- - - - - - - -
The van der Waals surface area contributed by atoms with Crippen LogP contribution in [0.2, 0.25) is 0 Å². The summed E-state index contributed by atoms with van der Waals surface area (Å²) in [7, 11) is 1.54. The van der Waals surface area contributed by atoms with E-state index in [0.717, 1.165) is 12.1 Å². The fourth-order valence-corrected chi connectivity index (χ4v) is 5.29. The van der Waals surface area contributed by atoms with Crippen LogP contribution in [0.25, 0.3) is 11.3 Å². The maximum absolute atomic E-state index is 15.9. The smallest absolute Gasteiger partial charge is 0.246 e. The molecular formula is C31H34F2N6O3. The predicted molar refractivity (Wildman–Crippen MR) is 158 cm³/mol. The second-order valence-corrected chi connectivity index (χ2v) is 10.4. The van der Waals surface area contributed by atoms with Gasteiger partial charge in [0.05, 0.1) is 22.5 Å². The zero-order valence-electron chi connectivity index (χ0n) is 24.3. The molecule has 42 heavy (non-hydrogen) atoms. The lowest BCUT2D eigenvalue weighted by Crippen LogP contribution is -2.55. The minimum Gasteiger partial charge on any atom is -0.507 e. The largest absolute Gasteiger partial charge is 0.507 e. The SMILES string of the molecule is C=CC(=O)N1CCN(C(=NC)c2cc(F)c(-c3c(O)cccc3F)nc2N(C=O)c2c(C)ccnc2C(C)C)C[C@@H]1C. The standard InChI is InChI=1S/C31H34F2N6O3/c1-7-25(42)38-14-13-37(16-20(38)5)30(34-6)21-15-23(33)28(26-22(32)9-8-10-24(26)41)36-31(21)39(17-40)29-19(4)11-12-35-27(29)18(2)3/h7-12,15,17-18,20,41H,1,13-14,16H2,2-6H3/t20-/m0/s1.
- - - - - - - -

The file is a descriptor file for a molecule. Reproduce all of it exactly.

The van der Waals surface area contributed by atoms with Crippen LogP contribution in [0.2, 0.25) is 0 Å². The summed E-state index contributed by atoms with van der Waals surface area (Å²) in [7, 11) is 1.54. The van der Waals surface area contributed by atoms with E-state index in [0.717, 1.165) is 12.1 Å². The fourth-order valence-corrected chi connectivity index (χ4v) is 5.29. The van der Waals surface area contributed by atoms with Crippen LogP contribution in [0.25, 0.3) is 11.3 Å². The maximum absolute atomic E-state index is 15.9. The smallest absolute Gasteiger partial charge is 0.246 e. The molecular formula is C31H34F2N6O3. The predicted molar refractivity (Wildman–Crippen MR) is 158 cm³/mol. The second-order valence-corrected chi connectivity index (χ2v) is 10.4. The van der Waals surface area contributed by atoms with Gasteiger partial charge in [0.05, 0.1) is 22.5 Å². The zero-order valence-electron chi connectivity index (χ0n) is 24.3. The molecule has 42 heavy (non-hydrogen) atoms. The lowest BCUT2D eigenvalue weighted by Crippen LogP contribution is -2.55. The minimum Gasteiger partial charge on any atom is -0.507 e. The largest absolute Gasteiger partial charge is 0.507 e. The SMILES string of the molecule is C=CC(=O)N1CCN(C(=NC)c2cc(F)c(-c3c(O)cccc3F)nc2N(C=O)c2c(C)ccnc2C(C)C)C[C@@H]1C. The standard InChI is InChI=1S/C31H34F2N6O3/c1-7-25(42)38-14-13-37(16-20(38)5)30(34-6)21-15-23(33)28(26-22(32)9-8-10-24(26)41)36-31(21)39(17-40)29-19(4)11-12-35-27(29)18(2)3/h7-12,15,17-18,20,41H,1,13-14,16H2,2-6H3/t20-/m0/s1.